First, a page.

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Local

  • Voters approve sales tax

    Lancaster County voters said yes to a new sales tax that will help pay for construction of a new courthouse.

    According to unofficial results, 16,299 voters voted "yes" for the tax, while 11,386 voted against it. The tax will add 1 cent to Lancaster County's 7 percent sales tax.

    The county is expected to begin collecting the tax in May 2009. It will be collected for no longer than seven years to pay off bonds used to build the courthouse. Officials estimate that a new courthouse and parking garage will cost $33 million.

  • Cole unseats Grier for Council Council

    Democrat D.W. "Cotton" Cole defeated Republican incumbent Wesley Grier on Tuesday for the County Council District 3 seat.

    Cole had 1,766 votes and Grier had 1,698 votes.

    District 3 covers the Buford community, as well as the Camp Creek, Tradesville, Unity and Pleasant Dale communities.

    Cole, a retired Lancaster fire chief, watched intently Tuesday night as the results came in on the big screen at the Lancaster County Administration Building.

    At that time, he didn't know how the numbers were going to play out.

  • Long makes history in District 45

    Republican Deborah Long was leading Democrat Fred Thomas at press time in the race for the S.C. House District 45 seat, which covers parts of Lancaster and northern York counties.

    As of 11:30 p.m., Long had 7,174 votes in Lancaster County, while Thomas had 6,758 votes.

    York County numbers were unavailable, but they usually favor the Republican candidate.

  • Updated throughout the count Local election results for Lancaster County only

    Complete State Senate District 16 results:

    Mick Mulvaney (R) - 53.70%

    Mandy Powers Norrell (D) - 46.22%

    Complete State House District 45 results:

  • Amendment about woman's consent on ballot

    Tuesday's ballot will feature an amendment question that could change the age a woman can legally consent to sex in South Carolina.

    The state's constitution has the age of consent for an unmarried woman set at 14, while the state Legislature has it set at 16, which is what the courts go by.

    The amendment would remove the age of consent part of the constitution.

    It's easier for legislators to change a state law than it is to change the constitution, Attorney General Henry McMaster told WSPA last week.

  • WSMS in on the air

    South Middle School has its own TV stars and news producers.

    About 15 students participate in the school's daily news program, WSMS, which is in its first full year. The South Middle family can hear lunch menus, weather and other information on the show, broadcast each morning at the school.

    The newscast is written, produced and broadcast by students, with assistance from their advisor, teacher Justin Thomas.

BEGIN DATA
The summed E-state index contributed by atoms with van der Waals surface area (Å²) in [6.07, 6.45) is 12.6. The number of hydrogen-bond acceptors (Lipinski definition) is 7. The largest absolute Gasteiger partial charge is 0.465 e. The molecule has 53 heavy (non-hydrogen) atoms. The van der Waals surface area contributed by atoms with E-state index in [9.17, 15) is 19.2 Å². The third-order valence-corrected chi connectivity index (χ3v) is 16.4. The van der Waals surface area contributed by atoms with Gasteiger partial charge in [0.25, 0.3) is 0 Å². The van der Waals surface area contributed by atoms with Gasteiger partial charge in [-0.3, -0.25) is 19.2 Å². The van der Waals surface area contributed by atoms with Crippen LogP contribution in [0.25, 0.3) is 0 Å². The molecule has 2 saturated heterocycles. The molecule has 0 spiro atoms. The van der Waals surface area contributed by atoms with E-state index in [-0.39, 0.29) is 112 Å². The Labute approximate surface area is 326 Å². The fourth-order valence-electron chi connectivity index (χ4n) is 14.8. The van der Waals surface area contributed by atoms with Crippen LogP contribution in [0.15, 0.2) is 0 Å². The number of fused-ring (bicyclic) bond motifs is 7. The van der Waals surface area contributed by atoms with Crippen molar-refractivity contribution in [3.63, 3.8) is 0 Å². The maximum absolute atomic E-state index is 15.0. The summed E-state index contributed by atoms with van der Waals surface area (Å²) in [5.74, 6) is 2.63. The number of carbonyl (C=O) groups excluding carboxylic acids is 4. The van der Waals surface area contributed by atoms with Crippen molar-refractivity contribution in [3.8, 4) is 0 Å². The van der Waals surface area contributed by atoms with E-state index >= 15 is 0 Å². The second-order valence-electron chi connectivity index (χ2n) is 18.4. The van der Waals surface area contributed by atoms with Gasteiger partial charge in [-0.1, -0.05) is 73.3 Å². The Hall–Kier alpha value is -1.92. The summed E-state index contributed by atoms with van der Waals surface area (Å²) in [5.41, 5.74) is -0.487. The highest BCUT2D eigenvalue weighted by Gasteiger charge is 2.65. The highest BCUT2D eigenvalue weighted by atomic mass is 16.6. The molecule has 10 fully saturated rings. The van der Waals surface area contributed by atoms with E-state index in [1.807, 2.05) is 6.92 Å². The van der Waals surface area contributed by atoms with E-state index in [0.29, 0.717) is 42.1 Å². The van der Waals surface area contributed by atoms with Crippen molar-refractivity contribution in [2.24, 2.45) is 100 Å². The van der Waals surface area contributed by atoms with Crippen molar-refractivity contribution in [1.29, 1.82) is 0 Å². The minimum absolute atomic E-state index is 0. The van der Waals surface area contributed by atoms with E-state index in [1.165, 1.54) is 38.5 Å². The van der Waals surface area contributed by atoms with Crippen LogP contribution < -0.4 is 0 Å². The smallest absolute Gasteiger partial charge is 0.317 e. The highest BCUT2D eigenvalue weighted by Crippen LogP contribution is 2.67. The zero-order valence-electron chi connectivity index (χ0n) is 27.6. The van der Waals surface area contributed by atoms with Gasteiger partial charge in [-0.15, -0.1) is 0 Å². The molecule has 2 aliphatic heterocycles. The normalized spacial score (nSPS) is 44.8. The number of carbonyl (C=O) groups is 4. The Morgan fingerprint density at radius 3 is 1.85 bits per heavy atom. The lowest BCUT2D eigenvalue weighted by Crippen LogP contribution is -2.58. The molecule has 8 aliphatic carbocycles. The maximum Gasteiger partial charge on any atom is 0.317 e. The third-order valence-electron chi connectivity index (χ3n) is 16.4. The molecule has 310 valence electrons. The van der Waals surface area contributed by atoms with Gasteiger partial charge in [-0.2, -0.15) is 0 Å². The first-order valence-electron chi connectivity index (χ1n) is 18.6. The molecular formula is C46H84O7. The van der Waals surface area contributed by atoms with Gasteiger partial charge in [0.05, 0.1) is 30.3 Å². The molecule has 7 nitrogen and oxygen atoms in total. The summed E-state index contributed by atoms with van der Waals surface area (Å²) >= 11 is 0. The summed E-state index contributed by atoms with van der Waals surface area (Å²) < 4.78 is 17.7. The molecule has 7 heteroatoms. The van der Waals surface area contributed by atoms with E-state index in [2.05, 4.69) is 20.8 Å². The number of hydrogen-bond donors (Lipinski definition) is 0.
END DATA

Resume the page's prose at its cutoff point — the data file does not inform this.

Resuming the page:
• See the glitz and glamour - Slideshow included! Women glam it up to raise awareness of breast cancer

    It was a night of glitz and glamour at the Healthy Woman fall fashion show with a twist.

    Many of the models, held at the University of South Carolina at Lancaster's Bradley Arts and Sciences Building on Tuesday, were breast cancer survivors. The goal of the show was not only showing off pretty clothes, but raising awareness of the disease during Breast Cancer Awareness Month, which was October.

  • Constitutional amendments on ballot focus on retiree benefits

    Voters will have the chance to vote on two amendments to the state constitution on Tuesday that could affect retiree benefits in South Carolina.

    Amendments 2 and 3 focus on "post-employment benefits," which are benefits provided to state and local government retirees. These benefits usually take the form of health insurance. Amendment 2 focuses on state government and school district retirees, while Amendment 3 focuses on local government post-employment benefits.

  • Voter interest high as historic election season winds down

    Long lines are expected on Tuesday, as voters get the chance to choose not only a new president, but local politicians to represent them as well.

    Precincts are expected to be packed with voters who are participating in a presidential election that will make history with either the first black president or the first woman vice president emerging as the winner.

  • Safe Passage closes shelter due to funding problems

    After four years of helping abuse victims find help in their hour of need, the Safe Passage Shelter has closed its doors in Lancaster.

    The shelter opened in 2004 and has provided assistance to hundreds of victims, including men, women and children.

    Safe Passage has sheltered more than 100 people this year, with 38 of those people from Lancaster County. Victims will now be directed to shelters in York and Union counties.